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Thai film ‘How to Make Millions Before Grandma Dies’ is our generation’s reality

You know a movie slaps when a whole generation relates to it.

Everyone has been quite abuzz with this Thai movie titled, “Lahn Mah” or “How to Make Millions Before Grandma Dies.” From the title alone, well, it is what you’d expect it to be—a heartwarming, probably a tearjerker film of how we should take better care of our elderly.

And you know what, it actually is. But, the plot is this: A man decides to resign from his job to take care of his sick grandmother, not out of love, but to be left with an inheritance that’s worth millions. Well, that is until he actually starts caring for his grandmother and understanding how deeply rooted familial ties are. Cue the sentimental montage!

Moving away from that thought, the film is actually popular amongst Thai cinephiles. Some are even raving about it, saying that it’s a definite must-watch. Some are even hoping to catch it in cinemas too.

To be honest, this film (from the premise alone), would be a smash hit with Filipinos. We seriously love our tearjerker, family-oriented movies and teleseryes so much, because it’s a reflection of what our values are as a society.

There’s no doubt that this film will resonate with most Filipinos—especially those who are close to their grandparents. Because it is, to a fault, our own realities as well.

Having a tightly-knit relationship with our families, especially our elders, has always been the norm since time immemorial. It’s just something that we cannot seem to shake off—it’s a Filipino (or Asian) characteristic. With that tightly-knit relationship, comes the notion that we, the young people, are supposed to take care of our elders when they need it.

Though it can be spurned into a toxic kind of relationship, especially if it becomes into a take-take situation (or the bad side of ‘utang na loob’ culture persists) , some parts of us just can’t help but give back to the ones that have cared for us unconditionally.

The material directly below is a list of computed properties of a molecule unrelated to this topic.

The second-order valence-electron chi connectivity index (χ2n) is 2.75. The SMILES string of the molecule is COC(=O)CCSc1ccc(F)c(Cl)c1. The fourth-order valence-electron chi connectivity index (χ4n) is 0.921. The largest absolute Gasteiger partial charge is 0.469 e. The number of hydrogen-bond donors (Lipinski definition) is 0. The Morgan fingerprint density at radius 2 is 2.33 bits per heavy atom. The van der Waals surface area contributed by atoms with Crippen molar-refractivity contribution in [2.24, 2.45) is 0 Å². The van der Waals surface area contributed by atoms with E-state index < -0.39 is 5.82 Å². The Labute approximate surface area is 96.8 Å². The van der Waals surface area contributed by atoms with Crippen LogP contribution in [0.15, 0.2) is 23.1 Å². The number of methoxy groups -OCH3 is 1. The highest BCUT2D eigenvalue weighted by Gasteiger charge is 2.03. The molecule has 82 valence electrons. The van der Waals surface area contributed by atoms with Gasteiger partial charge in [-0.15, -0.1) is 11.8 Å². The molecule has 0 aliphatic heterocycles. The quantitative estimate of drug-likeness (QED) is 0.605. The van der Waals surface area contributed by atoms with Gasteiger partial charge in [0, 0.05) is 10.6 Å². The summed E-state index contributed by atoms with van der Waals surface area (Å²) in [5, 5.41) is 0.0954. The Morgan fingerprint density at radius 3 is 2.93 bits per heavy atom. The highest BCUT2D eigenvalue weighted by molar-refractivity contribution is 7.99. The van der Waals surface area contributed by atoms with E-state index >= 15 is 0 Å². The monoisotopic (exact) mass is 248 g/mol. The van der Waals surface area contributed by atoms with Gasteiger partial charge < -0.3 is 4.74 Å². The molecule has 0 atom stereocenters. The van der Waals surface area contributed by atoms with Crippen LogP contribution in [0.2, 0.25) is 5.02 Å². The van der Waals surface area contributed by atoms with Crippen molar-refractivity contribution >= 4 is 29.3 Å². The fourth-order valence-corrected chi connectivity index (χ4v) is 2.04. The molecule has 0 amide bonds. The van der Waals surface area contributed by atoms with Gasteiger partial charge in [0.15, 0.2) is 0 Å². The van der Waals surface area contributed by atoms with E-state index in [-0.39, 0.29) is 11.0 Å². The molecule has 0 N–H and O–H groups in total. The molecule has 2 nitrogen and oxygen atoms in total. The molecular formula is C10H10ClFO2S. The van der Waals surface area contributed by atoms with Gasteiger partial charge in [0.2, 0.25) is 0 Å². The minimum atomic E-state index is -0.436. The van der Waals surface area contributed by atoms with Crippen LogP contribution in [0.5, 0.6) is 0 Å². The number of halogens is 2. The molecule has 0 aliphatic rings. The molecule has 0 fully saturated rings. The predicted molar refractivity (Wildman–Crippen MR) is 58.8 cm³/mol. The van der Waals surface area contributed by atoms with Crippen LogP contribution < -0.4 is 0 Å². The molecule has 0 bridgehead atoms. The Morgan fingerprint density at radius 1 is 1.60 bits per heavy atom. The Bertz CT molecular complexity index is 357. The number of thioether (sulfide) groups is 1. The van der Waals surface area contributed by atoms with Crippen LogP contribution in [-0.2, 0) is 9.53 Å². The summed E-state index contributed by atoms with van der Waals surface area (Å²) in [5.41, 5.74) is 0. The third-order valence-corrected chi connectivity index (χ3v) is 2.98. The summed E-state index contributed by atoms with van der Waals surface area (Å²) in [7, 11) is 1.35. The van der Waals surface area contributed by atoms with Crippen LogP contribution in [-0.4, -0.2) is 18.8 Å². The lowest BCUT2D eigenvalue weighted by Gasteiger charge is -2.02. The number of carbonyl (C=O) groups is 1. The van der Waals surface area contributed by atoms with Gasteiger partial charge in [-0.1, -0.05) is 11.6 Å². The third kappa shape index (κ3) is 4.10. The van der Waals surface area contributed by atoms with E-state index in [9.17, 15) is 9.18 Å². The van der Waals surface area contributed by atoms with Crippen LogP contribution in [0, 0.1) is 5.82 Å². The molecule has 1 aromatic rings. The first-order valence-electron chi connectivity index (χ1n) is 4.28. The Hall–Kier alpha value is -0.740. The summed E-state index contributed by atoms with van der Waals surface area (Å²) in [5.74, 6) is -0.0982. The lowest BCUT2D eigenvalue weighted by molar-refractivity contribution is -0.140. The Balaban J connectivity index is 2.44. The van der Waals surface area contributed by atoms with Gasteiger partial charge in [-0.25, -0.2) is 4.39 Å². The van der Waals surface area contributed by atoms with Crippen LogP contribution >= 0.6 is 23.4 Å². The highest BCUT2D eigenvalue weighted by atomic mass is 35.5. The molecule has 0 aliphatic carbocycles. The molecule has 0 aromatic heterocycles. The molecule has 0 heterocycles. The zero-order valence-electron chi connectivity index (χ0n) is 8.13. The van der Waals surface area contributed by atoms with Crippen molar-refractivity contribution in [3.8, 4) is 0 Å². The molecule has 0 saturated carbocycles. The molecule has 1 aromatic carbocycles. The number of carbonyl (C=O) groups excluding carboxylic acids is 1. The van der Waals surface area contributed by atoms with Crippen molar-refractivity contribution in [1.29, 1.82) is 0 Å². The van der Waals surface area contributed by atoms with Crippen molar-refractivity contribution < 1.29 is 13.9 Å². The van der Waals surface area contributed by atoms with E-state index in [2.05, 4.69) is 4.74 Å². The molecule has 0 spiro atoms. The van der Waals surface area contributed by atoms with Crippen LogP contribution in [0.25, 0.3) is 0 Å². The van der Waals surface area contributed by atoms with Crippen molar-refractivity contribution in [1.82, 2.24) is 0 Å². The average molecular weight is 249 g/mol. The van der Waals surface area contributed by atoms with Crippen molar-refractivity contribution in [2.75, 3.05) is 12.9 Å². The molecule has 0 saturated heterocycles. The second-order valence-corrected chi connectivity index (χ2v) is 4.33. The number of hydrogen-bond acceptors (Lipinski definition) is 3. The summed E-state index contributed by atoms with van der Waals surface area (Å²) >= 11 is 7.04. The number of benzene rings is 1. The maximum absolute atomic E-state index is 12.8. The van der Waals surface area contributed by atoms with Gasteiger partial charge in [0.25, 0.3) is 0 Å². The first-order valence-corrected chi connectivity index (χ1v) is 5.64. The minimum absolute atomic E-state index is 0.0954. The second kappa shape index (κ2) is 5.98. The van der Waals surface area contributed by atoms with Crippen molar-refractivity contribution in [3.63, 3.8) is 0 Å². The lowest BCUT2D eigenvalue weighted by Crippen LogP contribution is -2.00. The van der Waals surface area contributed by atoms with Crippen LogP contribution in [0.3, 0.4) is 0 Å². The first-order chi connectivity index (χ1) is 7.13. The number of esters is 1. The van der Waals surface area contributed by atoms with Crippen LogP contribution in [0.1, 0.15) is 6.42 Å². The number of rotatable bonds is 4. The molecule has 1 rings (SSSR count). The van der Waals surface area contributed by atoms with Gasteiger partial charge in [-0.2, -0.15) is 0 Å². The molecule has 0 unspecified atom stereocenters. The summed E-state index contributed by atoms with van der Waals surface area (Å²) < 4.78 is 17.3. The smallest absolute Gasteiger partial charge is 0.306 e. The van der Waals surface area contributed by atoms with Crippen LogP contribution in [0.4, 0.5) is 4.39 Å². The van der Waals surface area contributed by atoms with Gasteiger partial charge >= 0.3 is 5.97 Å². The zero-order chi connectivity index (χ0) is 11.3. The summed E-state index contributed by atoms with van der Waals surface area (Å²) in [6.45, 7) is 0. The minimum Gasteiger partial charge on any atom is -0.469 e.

As such, we’ve always nurtured that thought of allotting some money for our loved ones as a way of doing so, planning our futures with them in the process. However, with our current economy, is it still viable and sustainable for us to do so?

If we’re already not earning enough for ourselves, how will we be able to provide and give back to our elders? How can we plan for the long-term when we’re already strapped and barely surviving in the present and in the short-term?

Sure, movies like this can make you remember your roots, where you came from, and all that cliché. But clichés alone won’t be fulfilling your daily needs, nor will they be caring for your elders and loved ones.

We won’t be able to make our millions before our loved ones die, at this rate. With everything getting priced so high—from housing, groceries, bills, among other things and with a stagnant salary, well, this generation wouldn’t be able to give back money-wise.

Another banal thought could be, “’Di naman kailangan pera eh…” Let us beg to differ and retort right back by saying, “Pero mas gusto niyo yung pera, diba?”


Because it’s true—we all just want more money at this point. It’s no joke, sadly. We’ll all just be slaves to our own jobs and money when we all get older.

Also, let me correct myself here—this Thai film isn’t our reality, it’s an idealistic way of looking at life now.


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